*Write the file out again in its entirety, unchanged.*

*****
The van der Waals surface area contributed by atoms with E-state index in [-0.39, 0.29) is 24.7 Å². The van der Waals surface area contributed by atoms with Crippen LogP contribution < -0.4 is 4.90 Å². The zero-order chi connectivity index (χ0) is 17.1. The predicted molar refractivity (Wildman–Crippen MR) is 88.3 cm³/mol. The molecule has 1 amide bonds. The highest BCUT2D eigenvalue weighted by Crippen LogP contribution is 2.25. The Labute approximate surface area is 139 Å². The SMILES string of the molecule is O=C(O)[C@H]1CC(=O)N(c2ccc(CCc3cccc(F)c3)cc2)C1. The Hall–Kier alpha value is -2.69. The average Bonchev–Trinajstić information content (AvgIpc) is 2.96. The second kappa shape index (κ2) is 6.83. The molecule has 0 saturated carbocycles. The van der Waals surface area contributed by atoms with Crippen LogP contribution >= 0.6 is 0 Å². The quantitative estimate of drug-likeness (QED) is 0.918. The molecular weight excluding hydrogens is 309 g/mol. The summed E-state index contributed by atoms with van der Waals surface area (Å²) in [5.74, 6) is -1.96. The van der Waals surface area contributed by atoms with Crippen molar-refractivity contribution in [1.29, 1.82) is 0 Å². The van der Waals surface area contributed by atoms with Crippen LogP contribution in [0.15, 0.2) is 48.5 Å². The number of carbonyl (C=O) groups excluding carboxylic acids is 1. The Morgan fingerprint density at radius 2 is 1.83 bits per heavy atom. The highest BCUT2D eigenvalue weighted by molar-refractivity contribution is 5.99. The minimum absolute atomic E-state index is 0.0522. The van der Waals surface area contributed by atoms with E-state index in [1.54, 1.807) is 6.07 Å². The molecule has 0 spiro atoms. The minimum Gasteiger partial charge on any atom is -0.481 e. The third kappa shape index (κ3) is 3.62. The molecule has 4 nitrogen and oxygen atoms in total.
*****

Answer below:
The van der Waals surface area contributed by atoms with E-state index in [-0.39, 0.29) is 24.7 Å². The van der Waals surface area contributed by atoms with Crippen LogP contribution < -0.4 is 4.90 Å². The zero-order chi connectivity index (χ0) is 17.1. The predicted molar refractivity (Wildman–Crippen MR) is 88.3 cm³/mol. The molecule has 1 amide bonds. The highest BCUT2D eigenvalue weighted by Crippen LogP contribution is 2.25. The Labute approximate surface area is 139 Å². The SMILES string of the molecule is O=C(O)[C@H]1CC(=O)N(c2ccc(CCc3cccc(F)c3)cc2)C1. The Hall–Kier alpha value is -2.69. The average Bonchev–Trinajstić information content (AvgIpc) is 2.96. The second kappa shape index (κ2) is 6.83. The molecule has 0 saturated carbocycles. The van der Waals surface area contributed by atoms with Crippen LogP contribution >= 0.6 is 0 Å². The quantitative estimate of drug-likeness (QED) is 0.918. The molecular weight excluding hydrogens is 309 g/mol. The summed E-state index contributed by atoms with van der Waals surface area (Å²) in [5.74, 6) is -1.96. The van der Waals surface area contributed by atoms with Crippen molar-refractivity contribution in [1.29, 1.82) is 0 Å². The van der Waals surface area contributed by atoms with Crippen LogP contribution in [0.15, 0.2) is 48.5 Å². The number of carbonyl (C=O) groups excluding carboxylic acids is 1. The Morgan fingerprint density at radius 2 is 1.83 bits per heavy atom. The highest BCUT2D eigenvalue weighted by molar-refractivity contribution is 5.99. The minimum absolute atomic E-state index is 0.0522. The van der Waals surface area contributed by atoms with E-state index in [1.54, 1.807) is 6.07 Å². The molecule has 0 spiro atoms. The minimum Gasteiger partial charge on any atom is -0.481 e. The third kappa shape index (κ3) is 3.62. The molecule has 4 nitrogen and oxygen atoms in total.